Tips For College-Bound Student-Athletes
Andrea Mosher, founder of California-based Childress Sports Consulting, shares the following tips for college-bound teens who also hope to become college-level athletes.
- Do your homework before making a decision. The recruiting process is designed to show the school and coaching staff at their absolute best. Everyone will roll out the red carpet, so it’s your responsibility to stay grounded and ask the tough questions throughout the process.
- Ask yourself, “Would I still attend this college if I were not playing sports?” Sports are naturally a huge part of being a college student-athlete, but it’s just as important to consider what happens off the field of play. Is this a good fit beyond sports? Injuries happen, playing time fluctuates, and coaches can change over the course of four years. Know what you’re really signing up for.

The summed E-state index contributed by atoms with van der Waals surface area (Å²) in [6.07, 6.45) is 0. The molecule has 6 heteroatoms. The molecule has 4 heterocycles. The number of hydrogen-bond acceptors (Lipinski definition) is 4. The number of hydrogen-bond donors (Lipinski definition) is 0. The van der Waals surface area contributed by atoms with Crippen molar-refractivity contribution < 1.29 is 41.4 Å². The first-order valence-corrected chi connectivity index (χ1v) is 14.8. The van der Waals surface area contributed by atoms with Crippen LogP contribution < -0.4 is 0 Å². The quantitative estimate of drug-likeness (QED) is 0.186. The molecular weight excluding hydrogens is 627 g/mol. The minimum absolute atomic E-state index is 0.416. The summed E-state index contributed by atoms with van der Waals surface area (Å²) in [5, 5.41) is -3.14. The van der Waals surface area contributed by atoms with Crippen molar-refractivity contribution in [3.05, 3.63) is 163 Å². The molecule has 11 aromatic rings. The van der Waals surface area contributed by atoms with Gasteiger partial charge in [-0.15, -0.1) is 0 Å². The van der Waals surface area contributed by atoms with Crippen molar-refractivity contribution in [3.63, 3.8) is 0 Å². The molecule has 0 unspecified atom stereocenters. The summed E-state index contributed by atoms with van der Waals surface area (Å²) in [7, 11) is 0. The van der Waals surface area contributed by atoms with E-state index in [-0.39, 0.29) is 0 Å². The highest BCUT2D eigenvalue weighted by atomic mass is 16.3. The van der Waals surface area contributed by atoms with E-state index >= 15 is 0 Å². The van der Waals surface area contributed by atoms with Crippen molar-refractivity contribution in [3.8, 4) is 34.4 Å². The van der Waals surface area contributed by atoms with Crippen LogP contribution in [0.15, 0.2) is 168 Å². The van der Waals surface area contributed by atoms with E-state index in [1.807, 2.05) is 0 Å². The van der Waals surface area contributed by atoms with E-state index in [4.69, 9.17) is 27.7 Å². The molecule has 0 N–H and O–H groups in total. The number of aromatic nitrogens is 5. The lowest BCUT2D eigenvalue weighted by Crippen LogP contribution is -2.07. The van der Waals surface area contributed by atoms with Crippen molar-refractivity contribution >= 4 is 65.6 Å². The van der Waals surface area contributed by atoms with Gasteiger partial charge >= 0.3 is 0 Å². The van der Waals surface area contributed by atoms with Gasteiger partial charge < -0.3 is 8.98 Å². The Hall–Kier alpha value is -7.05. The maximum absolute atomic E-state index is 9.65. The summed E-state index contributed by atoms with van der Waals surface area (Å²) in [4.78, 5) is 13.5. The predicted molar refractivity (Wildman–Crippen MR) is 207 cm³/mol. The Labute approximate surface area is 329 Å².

- Don’t be afraid to talk about money. You need to know what the *actual* cost of attendance will be. If you receive an athletic scholarship, don’t assume you get everything for free. Scholarship amounts vary by team and type of school (i.e., Division I vs. Division II, III, or NAIA). Even “full scholarship” student-athletes will have miscellaneous expenses beyond what their scholarship can cover.
- As you go through your recruiting journey, look for opportunities that will help you grow not just as an athlete, but as a well‐rounded, successful young adult. Your athletic gifts are a vehicle to earn an education, and it is your education – not just your ability to play sports – that will give you the opportunity to *create *the future of your dreams.
This is an exciting time in your life. Learn all that you can about the place where you will spend the next four-five years of your life. There is no perfect college, but there is one that’s a perfect fit for *you.*Keep the big picture in mind, ask questions, get to know the people, and enjoy the experience!
For more tips on becoming a college athlete, check out Andrea’s eBook: Collegiate Student-Athlete Recruiting Guide.